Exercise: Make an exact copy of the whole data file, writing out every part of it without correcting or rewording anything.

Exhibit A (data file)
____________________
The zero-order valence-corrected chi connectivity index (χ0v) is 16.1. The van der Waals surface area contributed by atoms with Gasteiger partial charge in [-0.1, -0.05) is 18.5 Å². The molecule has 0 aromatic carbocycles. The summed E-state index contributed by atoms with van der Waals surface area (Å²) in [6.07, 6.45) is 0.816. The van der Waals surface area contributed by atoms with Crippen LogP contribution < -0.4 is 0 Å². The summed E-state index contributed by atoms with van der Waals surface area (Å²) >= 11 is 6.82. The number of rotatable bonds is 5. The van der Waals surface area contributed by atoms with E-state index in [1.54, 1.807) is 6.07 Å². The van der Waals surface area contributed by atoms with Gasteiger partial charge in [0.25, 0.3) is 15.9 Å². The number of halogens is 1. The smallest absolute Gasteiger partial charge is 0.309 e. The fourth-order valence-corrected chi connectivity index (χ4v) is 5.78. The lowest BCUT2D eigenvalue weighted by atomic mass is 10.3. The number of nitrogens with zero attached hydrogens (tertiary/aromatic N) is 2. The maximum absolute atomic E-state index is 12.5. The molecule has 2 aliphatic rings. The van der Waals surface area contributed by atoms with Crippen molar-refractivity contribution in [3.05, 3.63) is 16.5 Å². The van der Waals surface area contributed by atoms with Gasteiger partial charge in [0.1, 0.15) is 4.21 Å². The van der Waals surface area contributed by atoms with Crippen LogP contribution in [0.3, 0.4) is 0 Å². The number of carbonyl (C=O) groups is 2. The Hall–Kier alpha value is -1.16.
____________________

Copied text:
The zero-order valence-corrected chi connectivity index (χ0v) is 16.1. The van der Waals surface area contributed by atoms with Gasteiger partial charge in [-0.1, -0.05) is 18.5 Å². The molecule has 0 aromatic carbocycles. The summed E-state index contributed by atoms with van der Waals surface area (Å²) in [6.07, 6.45) is 0.816. The van der Waals surface area contributed by atoms with Crippen LogP contribution < -0.4 is 0 Å². The summed E-state index contributed by atoms with van der Waals surface area (Å²) >= 11 is 6.82. The number of rotatable bonds is 5. The van der Waals surface area contributed by atoms with E-state index in [1.54, 1.807) is 6.07 Å². The van der Waals surface area contributed by atoms with Gasteiger partial charge in [0.25, 0.3) is 15.9 Å². The number of halogens is 1. The smallest absolute Gasteiger partial charge is 0.309 e. The fourth-order valence-corrected chi connectivity index (χ4v) is 5.78. The lowest BCUT2D eigenvalue weighted by atomic mass is 10.3. The number of nitrogens with zero attached hydrogens (tertiary/aromatic N) is 2. The maximum absolute atomic E-state index is 12.5. The molecule has 2 aliphatic rings. The van der Waals surface area contributed by atoms with Crippen molar-refractivity contribution in [3.05, 3.63) is 16.5 Å². The van der Waals surface area contributed by atoms with Gasteiger partial charge in [0.1, 0.15) is 4.21 Å². The van der Waals surface area contributed by atoms with Crippen LogP contribution in [0.3, 0.4) is 0 Å². The number of carbonyl (C=O) groups is 2. The Hall–Kier alpha value is -1.16.